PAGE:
19 February 2015

Variable Hoisting and Function Hoisting in JavaScript

In JavaScript, both variables and functions are hoisted by the interpreter at runtime. However, variables and functions are not hoisted in the same way as each other. Roughly, hoisting is when a line of code is parsed and made available to the runtime environment before the line of code is (seemingly) executed by the interpreter.

Note, the above approximation of hoisting glosses over many complex topics in computer science and software engineering. For the purposes of this post, I will restrict my discussion to a crude mental-model of a JavaScript interpreter/runtime environment as it relates to the phenomenon of hoisting.

This post will clarify variable hoisting, function declaration hoisting, function expression hoisting, and named function hoisting. If these concepts weren’t already clear in your mind, they will be by the end of this post.

Let’s start with variable hoisting.


Variable Hoisting

Variables are hoisted to the top of the scope in which they are defined. Usually, a variable is defined within a function body, but occasionally, a variable is defined at the top-level of a program, i.e., in the global scope, which can be scoped to a file or across files, depending on the runtime. So, either a variable is hoisted to the top of the file in which it is defined, or, a variable is hoisted to the top of the function body in which the variable is defined.

Next, the variable name is hoisted, but not the value referenced by the name. When hoisted, the value referenced by a variable name is undefined until it gets initialized by the line from which the variable name was hoisted.

See the example code below — when executed, the first line throws an error because the variable being reference isn’t defined anywhere in the program. Lines 3 - 6 represent a case of variable hoisting, with a runtime representation below that is ‘basically’ happening when the code example is run.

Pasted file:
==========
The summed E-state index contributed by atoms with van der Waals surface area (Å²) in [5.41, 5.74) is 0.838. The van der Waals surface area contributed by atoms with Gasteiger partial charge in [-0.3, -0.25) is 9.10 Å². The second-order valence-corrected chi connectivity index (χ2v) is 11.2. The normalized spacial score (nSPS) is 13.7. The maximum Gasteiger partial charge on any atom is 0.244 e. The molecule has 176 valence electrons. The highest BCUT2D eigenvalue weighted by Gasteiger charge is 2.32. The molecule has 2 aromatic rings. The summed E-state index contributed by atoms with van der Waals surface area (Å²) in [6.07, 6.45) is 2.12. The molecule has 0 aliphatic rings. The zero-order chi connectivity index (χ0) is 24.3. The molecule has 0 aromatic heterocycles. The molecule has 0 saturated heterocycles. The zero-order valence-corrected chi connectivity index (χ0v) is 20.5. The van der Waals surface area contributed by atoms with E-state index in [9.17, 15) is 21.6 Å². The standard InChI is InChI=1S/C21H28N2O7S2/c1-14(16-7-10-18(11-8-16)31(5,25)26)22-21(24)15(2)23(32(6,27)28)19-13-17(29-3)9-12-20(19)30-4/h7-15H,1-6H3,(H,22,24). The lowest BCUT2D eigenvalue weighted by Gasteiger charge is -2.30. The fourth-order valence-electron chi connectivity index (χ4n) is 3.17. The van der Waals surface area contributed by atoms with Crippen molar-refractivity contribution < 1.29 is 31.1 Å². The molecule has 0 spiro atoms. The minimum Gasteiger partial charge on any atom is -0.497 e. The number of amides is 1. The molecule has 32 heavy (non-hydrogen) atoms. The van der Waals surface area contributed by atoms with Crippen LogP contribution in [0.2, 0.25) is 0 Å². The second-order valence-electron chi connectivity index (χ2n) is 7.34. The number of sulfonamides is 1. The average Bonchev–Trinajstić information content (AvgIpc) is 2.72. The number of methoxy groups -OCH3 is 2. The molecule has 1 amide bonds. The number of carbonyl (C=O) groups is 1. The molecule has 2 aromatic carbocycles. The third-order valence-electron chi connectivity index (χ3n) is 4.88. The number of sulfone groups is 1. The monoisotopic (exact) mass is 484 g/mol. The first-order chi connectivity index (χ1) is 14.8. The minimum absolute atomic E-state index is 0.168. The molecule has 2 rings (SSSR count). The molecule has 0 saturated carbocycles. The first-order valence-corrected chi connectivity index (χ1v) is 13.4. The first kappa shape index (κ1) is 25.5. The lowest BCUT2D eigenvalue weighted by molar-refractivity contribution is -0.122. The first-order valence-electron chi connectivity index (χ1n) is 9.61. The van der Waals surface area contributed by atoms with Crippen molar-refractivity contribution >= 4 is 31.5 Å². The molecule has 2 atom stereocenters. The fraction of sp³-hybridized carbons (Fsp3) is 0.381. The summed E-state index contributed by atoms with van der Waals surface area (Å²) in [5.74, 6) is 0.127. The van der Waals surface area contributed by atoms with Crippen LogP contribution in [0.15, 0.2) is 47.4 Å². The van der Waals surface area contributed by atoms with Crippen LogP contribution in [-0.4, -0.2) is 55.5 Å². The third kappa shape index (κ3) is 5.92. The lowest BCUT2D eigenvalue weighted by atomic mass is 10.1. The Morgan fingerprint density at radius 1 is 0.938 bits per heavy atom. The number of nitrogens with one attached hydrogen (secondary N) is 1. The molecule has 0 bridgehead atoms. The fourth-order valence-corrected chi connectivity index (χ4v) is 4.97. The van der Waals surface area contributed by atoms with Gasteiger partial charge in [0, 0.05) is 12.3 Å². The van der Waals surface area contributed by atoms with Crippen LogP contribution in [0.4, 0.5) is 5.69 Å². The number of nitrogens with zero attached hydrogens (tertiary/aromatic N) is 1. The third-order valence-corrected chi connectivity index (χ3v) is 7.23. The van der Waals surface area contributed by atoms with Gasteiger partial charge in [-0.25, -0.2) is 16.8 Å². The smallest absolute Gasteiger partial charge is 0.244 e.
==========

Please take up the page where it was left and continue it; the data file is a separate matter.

Now that you understand variable hoisting, here is an example ‘gotcha’ that hoisting causes — this code is one reason that some recommend putting variable declarations at the top of the scope in which they are defined, so that hoisting never surprises you.

At first pass, one might think that line 5 would log out good because of the variable janus in the outer scope of the program. However, the variable of the same name on line 6 is within a new scope, so it is hoisted to the top of the function, where it is undefined until after the variable is initialized on line 6 to the value 'bad'.

Summary of Variable Hoisting

  1. variables are hoisted to the top of the scopes in which the variables are defined
    • variables are either scoped globally or to local functions
    • variables are either hoisted to the tops of files or to the tops of function bodies
  2. variable names are available at the tops of scopes, but the values are undefined

We have a firm grasp of variable hoisting in JavaScript, so let’s examine how function hoisting works.

Function Hoisting

Functions are hoisted to the top of the scope in which they are defined. However, function declarations are hoisted differently than function expressions and named functions. Let’s look at function declarations first.

Function Declarations

A function declaration looks like this:

The function name is example. This function is not assigned to any variable or used in any expression statement, hence, this is a function declaration. Now, we are ready for an example of function declaration hoisting!